If you’re starting to incorporate some HTML5 and CSS3 into your pages, then you’ve probably also looked into the possibility of polyfilling those features for older versions of IE.
Of course, you could instead opt for “progressive enrichment” and leave IE in the lurch while prettying things up for the newer browsers. That’s the method that Andy Clarke recommends, and it’s certainly a valid option.
But if for whatever reason (usually something political or the fact that the client demands it) you have to give IE a similar experience, then you face a very bizarre circumstance.
The newer browsers (Chrome, Safari 4+, Firefox 3.6+, IE9) get the clean, optimized, standards-compliant, best practice code.
Internet Explorer versions 6-8 get the scripting hacks, jQuery plugins, the IE-only filters, the extra stylesheets, the CSS hacks, and other horrors.
And let’s not forget that for many client projects, you’ll end up serving your slowest code to the most users — IE users.
Do you see the problem here, besides the fact that this whole thing becomes a maintenance nightmare?
Shouldn’t the Good Browsers Get the Junk?
The truth is, IE6 and IE7 cannot handle those extra scripts, filters, and CSS hacks well at all. Those browsers are slow, and they are almost always on Windows XP, which makes them even slower.
IE8 is better, but is still slower than its competitors at handling scripting, and many IE8 users are still on Windows XP too, making IE8 much more prone to crashing and overall slow page rendering.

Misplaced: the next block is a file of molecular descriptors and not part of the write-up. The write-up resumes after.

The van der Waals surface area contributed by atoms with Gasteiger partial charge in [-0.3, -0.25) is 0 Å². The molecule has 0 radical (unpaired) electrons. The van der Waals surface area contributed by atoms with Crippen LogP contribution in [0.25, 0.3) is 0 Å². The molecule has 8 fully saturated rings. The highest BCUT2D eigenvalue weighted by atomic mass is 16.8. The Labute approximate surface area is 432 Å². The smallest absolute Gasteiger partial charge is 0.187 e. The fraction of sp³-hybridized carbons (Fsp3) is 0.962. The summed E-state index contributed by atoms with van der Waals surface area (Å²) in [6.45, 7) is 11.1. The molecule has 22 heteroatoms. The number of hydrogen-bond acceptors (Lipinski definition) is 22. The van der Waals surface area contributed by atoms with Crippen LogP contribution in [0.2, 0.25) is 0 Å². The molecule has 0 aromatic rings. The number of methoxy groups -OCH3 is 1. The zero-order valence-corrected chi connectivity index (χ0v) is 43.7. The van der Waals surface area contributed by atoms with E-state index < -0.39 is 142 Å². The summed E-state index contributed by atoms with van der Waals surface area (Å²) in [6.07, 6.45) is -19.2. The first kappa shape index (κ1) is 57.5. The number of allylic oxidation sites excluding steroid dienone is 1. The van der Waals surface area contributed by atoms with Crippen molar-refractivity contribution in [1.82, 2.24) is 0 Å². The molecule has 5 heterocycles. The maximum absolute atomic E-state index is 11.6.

Think about it: In any battle, you always want the toughest competitor facing the toughest challenge; you never throw your weakest competitor into a difficult fight, because you know he’ll lose.
If Chrome, Firefox 4, or IE9 had to absorb those scripts and hacks that we throw at IE6-IE8, it probably wouldn’t be so bad; those browsers are built to handle much more. But that will never happen.
Instead, we have a bizarre pickle to deal with: We give earlier versions of IE tons of junk that they handle quite poorly, and we give nice clean and optimized code to the toughest and most stable browsers.
Knowing the importance of branding, the crucial need for page speed, and having knowledge that Google now considers page load times in their search results algorithm, this is quite a problem for any development team that needs to support older versions of IE.